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Chameleon-Inspired Color-Changing Material Can Be a Game-Changer for Seafood Safety

Chameleon-Inspired Color-Changing Material Can Be a Game-Changer for Seafood Safety

Foods with high water content, like seafood, are prone to bacterial growth that cause foodborne illnesses, but a new color-changing material may be able to improve seafood safety.

The age of heightened food safety concerns has inspired innovation across the board, the latest of which could be a game-changer for seafood safety. A team of scientists in China and Germany designed an artificial material, inspired by chameleon skin, that can detect the freshness of seafood by changing colors. So how does it work?

The material uses molecules found in crystals called luminogens that change color in response to vapors released by microbes as fish spoils. Since the material can change color in response to different stimuli, the researchers believe this discovery can also be used to advance the development of anti-counterfeiting technologies and stretchable electronics.

“A wide variety of luminogens can be used synergistically to fabricate multicolor fluorescent materials without considering their compatibility in one single material matrix,” said Tao Chen, a professor at the Chinese Academy of Sciences in a report published in the journal Cell Reports Physical Science.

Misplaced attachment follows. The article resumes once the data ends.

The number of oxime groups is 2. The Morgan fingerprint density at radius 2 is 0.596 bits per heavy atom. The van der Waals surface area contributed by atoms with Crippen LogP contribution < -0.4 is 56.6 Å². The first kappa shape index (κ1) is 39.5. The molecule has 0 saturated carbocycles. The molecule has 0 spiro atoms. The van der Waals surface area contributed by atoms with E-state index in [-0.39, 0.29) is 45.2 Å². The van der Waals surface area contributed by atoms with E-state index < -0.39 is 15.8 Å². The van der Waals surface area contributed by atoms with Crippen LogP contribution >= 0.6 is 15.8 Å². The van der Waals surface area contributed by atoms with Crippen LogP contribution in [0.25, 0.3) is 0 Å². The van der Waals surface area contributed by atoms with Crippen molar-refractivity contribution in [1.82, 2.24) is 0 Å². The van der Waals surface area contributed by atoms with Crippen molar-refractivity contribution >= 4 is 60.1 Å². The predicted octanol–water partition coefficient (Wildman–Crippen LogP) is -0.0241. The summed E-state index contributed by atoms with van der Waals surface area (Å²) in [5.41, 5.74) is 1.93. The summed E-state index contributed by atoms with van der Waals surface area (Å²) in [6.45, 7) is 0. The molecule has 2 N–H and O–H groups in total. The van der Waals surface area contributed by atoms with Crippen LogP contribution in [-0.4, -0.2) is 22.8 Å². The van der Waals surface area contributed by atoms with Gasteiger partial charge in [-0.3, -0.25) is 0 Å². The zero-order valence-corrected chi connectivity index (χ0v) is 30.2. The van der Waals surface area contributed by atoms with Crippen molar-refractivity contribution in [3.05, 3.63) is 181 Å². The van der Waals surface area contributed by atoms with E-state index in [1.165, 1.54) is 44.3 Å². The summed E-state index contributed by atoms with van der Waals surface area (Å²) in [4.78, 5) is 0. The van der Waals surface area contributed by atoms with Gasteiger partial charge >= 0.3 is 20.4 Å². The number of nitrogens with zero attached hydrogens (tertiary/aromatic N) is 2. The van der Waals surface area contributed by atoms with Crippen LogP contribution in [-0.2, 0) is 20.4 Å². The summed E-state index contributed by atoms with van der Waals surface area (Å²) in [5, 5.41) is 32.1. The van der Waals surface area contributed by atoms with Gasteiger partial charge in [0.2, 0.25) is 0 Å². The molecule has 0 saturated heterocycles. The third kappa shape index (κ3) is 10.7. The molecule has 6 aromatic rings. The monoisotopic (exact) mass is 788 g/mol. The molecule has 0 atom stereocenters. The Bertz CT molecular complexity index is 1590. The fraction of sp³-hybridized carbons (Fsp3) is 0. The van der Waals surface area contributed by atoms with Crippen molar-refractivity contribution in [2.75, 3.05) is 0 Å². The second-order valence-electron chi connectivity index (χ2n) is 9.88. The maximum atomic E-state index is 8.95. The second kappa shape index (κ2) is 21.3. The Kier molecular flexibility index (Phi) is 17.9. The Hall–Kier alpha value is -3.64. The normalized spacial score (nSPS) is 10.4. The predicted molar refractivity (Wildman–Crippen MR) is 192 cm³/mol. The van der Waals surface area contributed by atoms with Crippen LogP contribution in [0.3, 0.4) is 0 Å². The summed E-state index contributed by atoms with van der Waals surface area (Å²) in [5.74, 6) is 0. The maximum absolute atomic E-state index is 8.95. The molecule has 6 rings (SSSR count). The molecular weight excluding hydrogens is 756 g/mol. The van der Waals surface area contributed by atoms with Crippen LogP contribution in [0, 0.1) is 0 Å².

To put the material to the test, Tao Chen and other researchers at the Chinese Academy of Sciences, sealed test strips made from the material in boxes at different temperatures with fresh shrimp or fish for over two days. The strip stored with fish at 10 degrees below C remained unchanged from its original red fluorescent color, demonstrating the food was still fresh. The strip stored with seafood at 30 degrees C changed to a vivid green color, indicative of spoilage.


Related: MIT Scientists Develop Food Sensor That Can Detect Spoiled or Contaminated Food


This is not the first artificial material designed to enhance seafood safety. Back in October 2020, a study published in the journal Food Chemistry highlighted a device that can instantly measure the rate of spoilage in Atlantic salmon. However, the chameleon-inspired material can detect spoilage in a wider variety of seafood, having more widespread applications in seafood safety.

Seafood, and other foods with high water content, are ideal breeding grounds for bacteria causing foodborne illness and food poisoning. Improved testing methods could not only be a huge cost saver for the industry, but also help reduce food waste and guarantee safe products for retailers and consumers. But there is also money to made in the seafood safety sector.

According to the new market research report published by MarketsandMarkets, the food safety testing market is worth an estimated $19.5 billion in 2021 with a projected compound annual growth rate (CAGR) of 7.9% to reach $28.6 billion by 2026. 

“The meat, poultry and seafood sub-segment by form is estimated to account for the largest market share of food safety testing market over the forecast period,” MarketsandMarkets said in a press release. “The segment is projected to be the fastest-growing due to easy susceptibility to microbial and other contaminations along with the growing number of tests for meat, poultry, seafood products.”

Notably, the report also estimated that the rapid testing technology sub-category will account for the fastest growth in the food safety testing market due to low turnaround time, higher accuracy, sensitivity and ability to test a wide range of contaminants. Once approved and in the hands of food safety agencies, this new color-changing material could be an international leader in seafood safety.